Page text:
The race is on to replace former Hollister City Council member Honor Spencer, as five candidates have qualified to run for her District 3 seat in the Nov. 2 election.
Lauretta Avina, Scott McPhail, Dolores Morales, Silas Quintero and Matthew Rojas will be on the ballot for Spencer’s former seat.
The winner will complete Spencer’s term—which ends December 2022—before another regular election for the District 3 council seat.
Spencer resigned in April. She was first elected to the Hollister City Council in 2018.
Hollister’s council district 3 includes the central southern portion of the city. Only voters who live in that district will be able to vote for a candidate on Nov. 2.
Hollister City Clerk Christine Black said there will be a qualifying period for write-in candidates for the District 3 seat, starting later this month. Write-in candidates may not submit ballot statements.
Candidates who have qualified so far come from a range of professional backgrounds, and all are newcomers to elective politics.
Avina works at San Benito High School as a Guidance Tech. Over the years in Hollister, she has organized numerous events and initiatives to support U.S. military veterans.
“I decided to run for office because I simply became fed up with what our community looks like today,” Avina wrote in an email. “The result of 30 years of poor and mismanaged urban sprawl with no attention ever being given to our infrastructure, primarily the two main entry points to Hollister, Highway 156 and Highway 25.”
Hollister now has to play catch-up on its infrastructure throughout the city to accommodate the current rate of growth, she added.
Avina said as a council member she would also like to begin efforts to extend Caltrain to Hollister; and work with the county to improve the local justice system’s victims services programs.
McPhail said he is a fourth-generation resident of Hollister. He is the owner and CEO of California Finest, a hemp retail business. On his financial disclosure statement, he listed his company’s name as Marz Trading Co with an address on McCray Street.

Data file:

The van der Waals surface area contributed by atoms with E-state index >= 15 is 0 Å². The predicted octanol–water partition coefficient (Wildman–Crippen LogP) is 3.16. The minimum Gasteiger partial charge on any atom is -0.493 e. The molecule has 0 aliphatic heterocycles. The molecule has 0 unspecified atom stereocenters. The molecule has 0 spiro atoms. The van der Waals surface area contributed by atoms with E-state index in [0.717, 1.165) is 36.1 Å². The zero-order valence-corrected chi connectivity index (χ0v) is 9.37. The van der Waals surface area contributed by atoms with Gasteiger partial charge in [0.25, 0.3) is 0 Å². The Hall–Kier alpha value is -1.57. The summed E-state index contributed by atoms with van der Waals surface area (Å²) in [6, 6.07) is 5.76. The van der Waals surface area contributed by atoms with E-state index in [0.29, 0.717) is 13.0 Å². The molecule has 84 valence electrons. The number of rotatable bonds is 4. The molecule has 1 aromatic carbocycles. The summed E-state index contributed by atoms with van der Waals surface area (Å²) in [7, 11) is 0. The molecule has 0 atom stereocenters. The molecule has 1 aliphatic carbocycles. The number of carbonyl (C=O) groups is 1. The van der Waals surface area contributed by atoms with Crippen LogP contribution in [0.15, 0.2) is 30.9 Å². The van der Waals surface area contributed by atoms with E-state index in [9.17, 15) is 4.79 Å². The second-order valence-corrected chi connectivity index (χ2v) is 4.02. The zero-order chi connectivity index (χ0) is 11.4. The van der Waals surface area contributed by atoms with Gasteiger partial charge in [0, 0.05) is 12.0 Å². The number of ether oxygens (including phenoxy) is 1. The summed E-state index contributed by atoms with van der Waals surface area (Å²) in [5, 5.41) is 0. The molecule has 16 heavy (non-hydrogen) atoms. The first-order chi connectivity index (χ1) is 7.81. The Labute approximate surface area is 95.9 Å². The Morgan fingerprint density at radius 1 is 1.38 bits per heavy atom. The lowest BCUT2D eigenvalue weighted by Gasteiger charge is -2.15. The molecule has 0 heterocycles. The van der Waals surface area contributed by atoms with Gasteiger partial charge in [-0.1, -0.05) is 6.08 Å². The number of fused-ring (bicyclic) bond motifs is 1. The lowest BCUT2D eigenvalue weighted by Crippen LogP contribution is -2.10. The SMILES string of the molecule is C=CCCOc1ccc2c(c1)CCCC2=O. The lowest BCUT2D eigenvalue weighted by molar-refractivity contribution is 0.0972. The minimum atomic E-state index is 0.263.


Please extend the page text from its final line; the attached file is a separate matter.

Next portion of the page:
He kept his comments brief about why he is running for the Hollister District 3 council seat: “The Hollister city council is a swamp of back door dealing carpetbaggers, so I’m here to kick ass and take names!”
He did not respond to a follow-up email asking for more details.
Morales has worked for Santa Clara County for 26 years. She is currently a program manager for that county’s juvenile probation department, overseeing a $30 million division, she told the Free Lance.
She thinks her career so far has given her just the type of skills and experience one needs to manage a city like Hollister: strategic planning, communication, organizing, seeking new funding sources and “being able to maneuver through the intricacies of government.”
“I’m running because there’s a lot of changes in Hollister, and I believe that my work experience, background and education would help contribute to the accomplishments and the goals of the city,” Morales said.
Quintero, who describes himself as a fifth-generation Hollister resident, is the owner of the local iRepair 831 mobile phone repair store. His statement of financial interests filed earlier this month with the city clerk’s office also lists Quintero as a business manager for Employbridge LLC.
“I’m running for the District 3 council seat, as I want to give back to the community I was raised in and have a positive impact on the decisions being made in my local district, as well as our entire community,” Quintero said in an email to the Free Lance.
Rojas summarized his campaign agenda and goals in office, if elected, as, “smart growth, better and stronger infrastructure, more jobs and affordable housing.”
An employee of Amazon Web Services, Rojas said the city needs a wider variety of housing that is accessible to everyone. “Smart and safe” roads and infrastructure upgrades to accommodate recent and ongoing population growth will be necessary, he said.
As a council member, he would also help attract new businesses of all kinds to Hollister.